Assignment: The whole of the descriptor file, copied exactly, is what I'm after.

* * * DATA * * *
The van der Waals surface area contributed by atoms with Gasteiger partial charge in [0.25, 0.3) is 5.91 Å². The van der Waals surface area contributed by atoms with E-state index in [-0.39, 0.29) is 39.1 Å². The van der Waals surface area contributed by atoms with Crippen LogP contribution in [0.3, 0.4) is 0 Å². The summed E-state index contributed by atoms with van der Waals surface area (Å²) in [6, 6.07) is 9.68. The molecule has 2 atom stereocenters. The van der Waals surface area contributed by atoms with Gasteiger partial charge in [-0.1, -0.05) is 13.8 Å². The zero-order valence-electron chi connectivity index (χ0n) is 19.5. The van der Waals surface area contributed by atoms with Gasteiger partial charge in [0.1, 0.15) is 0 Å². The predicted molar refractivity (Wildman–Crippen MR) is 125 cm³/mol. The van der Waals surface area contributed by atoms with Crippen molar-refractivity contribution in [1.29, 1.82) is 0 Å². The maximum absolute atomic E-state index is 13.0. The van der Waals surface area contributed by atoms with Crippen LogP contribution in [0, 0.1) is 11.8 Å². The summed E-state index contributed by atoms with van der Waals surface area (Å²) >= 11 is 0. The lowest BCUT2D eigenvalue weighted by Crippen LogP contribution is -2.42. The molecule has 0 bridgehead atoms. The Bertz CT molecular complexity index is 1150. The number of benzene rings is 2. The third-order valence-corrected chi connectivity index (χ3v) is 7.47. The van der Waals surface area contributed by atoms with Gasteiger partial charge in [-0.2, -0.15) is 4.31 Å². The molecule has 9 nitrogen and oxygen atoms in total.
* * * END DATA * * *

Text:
The van der Waals surface area contributed by atoms with Gasteiger partial charge in [0.25, 0.3) is 5.91 Å². The van der Waals surface area contributed by atoms with E-state index in [-0.39, 0.29) is 39.1 Å². The van der Waals surface area contributed by atoms with Crippen LogP contribution in [0.3, 0.4) is 0 Å². The summed E-state index contributed by atoms with van der Waals surface area (Å²) in [6, 6.07) is 9.68. The molecule has 2 atom stereocenters. The van der Waals surface area contributed by atoms with Gasteiger partial charge in [-0.1, -0.05) is 13.8 Å². The zero-order valence-electron chi connectivity index (χ0n) is 19.5. The van der Waals surface area contributed by atoms with Gasteiger partial charge in [0.1, 0.15) is 0 Å². The predicted molar refractivity (Wildman–Crippen MR) is 125 cm³/mol. The van der Waals surface area contributed by atoms with Crippen molar-refractivity contribution in [1.29, 1.82) is 0 Å². The maximum absolute atomic E-state index is 13.0. The van der Waals surface area contributed by atoms with Crippen LogP contribution in [0, 0.1) is 11.8 Å². The summed E-state index contributed by atoms with van der Waals surface area (Å²) >= 11 is 0. The lowest BCUT2D eigenvalue weighted by Crippen LogP contribution is -2.42. The molecule has 0 bridgehead atoms. The Bertz CT molecular complexity index is 1150. The number of benzene rings is 2. The third-order valence-corrected chi connectivity index (χ3v) is 7.47. The van der Waals surface area contributed by atoms with Gasteiger partial charge in [-0.2, -0.15) is 4.31 Å². The molecule has 9 nitrogen and oxygen atoms in total.